Beach Rats Review

beach rats movie
Handsome, charismatic and 19 years old, Frankie (Harris Dickinson) is an alpha male in the Brooklyn pack with which he runs. He’s also secretly gay. Will he be able to reveal his true feelings or does a darker, lonelier path await?

by Nick de Semlyen |
Published on
Release Date:

24 Nov 2017

Original Title:

Beach Rats

Frankie (Dickinson) leads a simple life. He lives in a cramped house in Brooklyn with his father, who is dying of cancer on a hospital bed in the living room, his mother, who is trying her best to hold things together, and his younger sister, who is growing up fast and pleading for permission to get her belly button pierced. Frankie himself looks calm on the surface, but beneath it emotions are roiling and churning. He presents himself as straight, but when nobody is looking he logs onto a gay dating site called ‘Brooklyn Boys’ and hooks up with men. Each time he does, he tilts a baseball cap over his face to disguise his features.

British actor Harris Dickinson is sensational as Frankie.

Beach Rats, the second movie from director Eliza Hittman, was partially inspired by a Facebook photo — Hittman, while browsing the social-media profiles of kids from Brooklyn’s Gerritsen Beach, came across an arresting image of a young man posing shirtless, baseball cap covering his eyes. She has managed to successfully transpose the tension of that still-life selfie, a tussle between hyper-masculinity and homoeroticism, into an extremely powerful feature film. The lifestyle of Frankie and his friends is Jersey Shore-esque: when they’re not ritualistically strutting around the Coney Island boardwalk, trying to pick up girls, they’re scoring drugs or kicking back in a vape shop. It’s hard to think of a more macho backdrop for a story about a young guy struggling with his sexuality; even the female characters are unsympathetic. “When two girls make out, it’s hot,” says one. “When two guys make out, it’s gay.”

British actor Harris Dickinson, whose scant credits before Beach Rats include two episodes of Silent Witness and a turn as a young Victor Meldrew, is sensational as Frankie. Besides being utterly convincing as a muscled-up New York ‘bro’, he manages to convey the repressed anguish of a character who has no idea what his heart really wants. Lonely, alienated and brooding, Frankie swings between charm and cruelty; you feel the crushing pressure he’s under, with no outlet valve. One tragic throughline is his relationship with local girl Simone (Madeline Weinstein), whom he hooks up with one night. She’s sweet and sparky and seems to be good for him. The circumstances in which they meet are truly romantic, as she points out. But Frankie’s body resists the sexual path he tries to force it down. It’s heart-rending to watch.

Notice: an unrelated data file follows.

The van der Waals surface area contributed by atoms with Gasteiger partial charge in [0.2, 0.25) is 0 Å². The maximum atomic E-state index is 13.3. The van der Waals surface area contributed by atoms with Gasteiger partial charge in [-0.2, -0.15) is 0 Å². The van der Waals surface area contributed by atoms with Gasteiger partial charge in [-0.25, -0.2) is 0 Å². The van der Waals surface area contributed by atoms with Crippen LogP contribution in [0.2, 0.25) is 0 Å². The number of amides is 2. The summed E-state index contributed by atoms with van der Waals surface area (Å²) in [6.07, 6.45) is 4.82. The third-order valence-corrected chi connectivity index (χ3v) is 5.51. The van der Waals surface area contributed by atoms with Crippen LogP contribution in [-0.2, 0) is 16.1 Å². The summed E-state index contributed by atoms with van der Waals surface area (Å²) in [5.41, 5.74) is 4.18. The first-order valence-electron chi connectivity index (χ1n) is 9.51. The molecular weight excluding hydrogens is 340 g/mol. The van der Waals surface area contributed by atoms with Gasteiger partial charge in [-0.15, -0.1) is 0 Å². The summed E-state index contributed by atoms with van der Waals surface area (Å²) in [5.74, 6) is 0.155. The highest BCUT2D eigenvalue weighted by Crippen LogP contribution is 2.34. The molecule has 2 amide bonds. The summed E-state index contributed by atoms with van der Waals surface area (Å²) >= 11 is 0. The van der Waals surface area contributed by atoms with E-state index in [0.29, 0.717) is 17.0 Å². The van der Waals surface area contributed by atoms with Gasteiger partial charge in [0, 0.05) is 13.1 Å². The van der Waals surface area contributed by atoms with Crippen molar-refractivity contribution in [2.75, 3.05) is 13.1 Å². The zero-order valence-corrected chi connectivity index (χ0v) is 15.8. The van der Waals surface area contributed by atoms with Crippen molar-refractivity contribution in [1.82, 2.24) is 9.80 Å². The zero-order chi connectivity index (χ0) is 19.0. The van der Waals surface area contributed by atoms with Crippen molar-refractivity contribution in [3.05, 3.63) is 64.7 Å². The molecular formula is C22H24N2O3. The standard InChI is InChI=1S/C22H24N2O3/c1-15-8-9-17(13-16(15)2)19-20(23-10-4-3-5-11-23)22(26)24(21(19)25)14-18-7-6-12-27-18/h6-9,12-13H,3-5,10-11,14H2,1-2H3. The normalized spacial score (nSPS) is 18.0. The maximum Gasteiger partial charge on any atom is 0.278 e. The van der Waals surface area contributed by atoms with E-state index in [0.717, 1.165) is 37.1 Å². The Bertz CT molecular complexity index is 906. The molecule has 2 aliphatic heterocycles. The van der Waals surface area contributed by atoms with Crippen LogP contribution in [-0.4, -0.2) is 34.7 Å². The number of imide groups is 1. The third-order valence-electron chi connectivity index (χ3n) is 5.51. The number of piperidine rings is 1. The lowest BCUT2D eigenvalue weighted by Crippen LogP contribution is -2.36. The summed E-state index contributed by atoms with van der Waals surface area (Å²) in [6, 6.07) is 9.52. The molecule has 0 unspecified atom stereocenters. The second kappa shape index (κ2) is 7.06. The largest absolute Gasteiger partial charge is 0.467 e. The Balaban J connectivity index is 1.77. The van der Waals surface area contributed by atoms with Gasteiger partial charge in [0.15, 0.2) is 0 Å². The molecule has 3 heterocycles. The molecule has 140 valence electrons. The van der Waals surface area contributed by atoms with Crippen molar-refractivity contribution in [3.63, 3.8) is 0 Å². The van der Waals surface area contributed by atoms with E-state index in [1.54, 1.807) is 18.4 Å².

In her portrayal of a tribe of swaggering male New Yorkers, Hittman evokes classic movies such as Mean Streets and Saturday Night Fever. There are obvious parallels to be drawn too with Moonlight, another gay coming-of-age story with a pivotal scene set on a beach. But Beach Rats has a woozy, lugubious atmosphere that’s unique, with French cinematographer Hélène Louvart shooting the whizzing dodgems and smoke-filled parlours in hazy 16mm, with an eye for the peculiarly melancholic. A late set-piece aboard a booze cruise, as a pilled-up Frankie starts to unravel, is so palpable in its desperation, it starts to feel like a voyage down the River Styx.

The film, alas, fails to come up with an ending as memorable as that sequence; unlike the fireworks it features at a pivotal moment, it sort of fizzles out. But it still leaves you haunted by Frankie’s predicament, a grippingly portrayed everyday nightmare.

Powered by a taciturn, soulful performance by its young star, this meditation on fear, shame and sexual repression packs a wallop.
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